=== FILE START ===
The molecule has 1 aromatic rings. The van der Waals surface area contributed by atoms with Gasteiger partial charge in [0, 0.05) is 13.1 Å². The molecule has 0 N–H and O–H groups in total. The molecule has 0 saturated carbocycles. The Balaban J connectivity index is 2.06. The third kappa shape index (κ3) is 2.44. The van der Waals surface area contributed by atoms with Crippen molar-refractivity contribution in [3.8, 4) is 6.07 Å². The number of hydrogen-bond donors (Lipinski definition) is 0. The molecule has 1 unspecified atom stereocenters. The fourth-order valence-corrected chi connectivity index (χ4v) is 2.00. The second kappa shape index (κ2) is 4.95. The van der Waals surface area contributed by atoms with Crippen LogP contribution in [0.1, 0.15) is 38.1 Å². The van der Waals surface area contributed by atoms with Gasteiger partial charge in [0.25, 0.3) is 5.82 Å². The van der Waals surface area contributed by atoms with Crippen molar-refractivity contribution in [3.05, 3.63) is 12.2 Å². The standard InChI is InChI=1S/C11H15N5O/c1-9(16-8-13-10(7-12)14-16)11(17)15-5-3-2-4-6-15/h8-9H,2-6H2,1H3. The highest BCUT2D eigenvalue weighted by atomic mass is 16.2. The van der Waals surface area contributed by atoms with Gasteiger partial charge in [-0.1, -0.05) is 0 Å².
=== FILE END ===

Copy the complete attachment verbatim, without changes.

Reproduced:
The molecule has 1 aromatic rings. The van der Waals surface area contributed by atoms with Gasteiger partial charge in [0, 0.05) is 13.1 Å². The molecule has 0 N–H and O–H groups in total. The molecule has 0 saturated carbocycles. The Balaban J connectivity index is 2.06. The third kappa shape index (κ3) is 2.44. The van der Waals surface area contributed by atoms with Crippen molar-refractivity contribution in [3.8, 4) is 6.07 Å². The number of hydrogen-bond donors (Lipinski definition) is 0. The molecule has 1 unspecified atom stereocenters. The fourth-order valence-corrected chi connectivity index (χ4v) is 2.00. The second kappa shape index (κ2) is 4.95. The van der Waals surface area contributed by atoms with Crippen LogP contribution in [0.1, 0.15) is 38.1 Å². The van der Waals surface area contributed by atoms with Gasteiger partial charge in [0.25, 0.3) is 5.82 Å². The van der Waals surface area contributed by atoms with Crippen molar-refractivity contribution in [3.05, 3.63) is 12.2 Å². The standard InChI is InChI=1S/C11H15N5O/c1-9(16-8-13-10(7-12)14-16)11(17)15-5-3-2-4-6-15/h8-9H,2-6H2,1H3. The highest BCUT2D eigenvalue weighted by atomic mass is 16.2. The van der Waals surface area contributed by atoms with Gasteiger partial charge in [-0.1, -0.05) is 0 Å².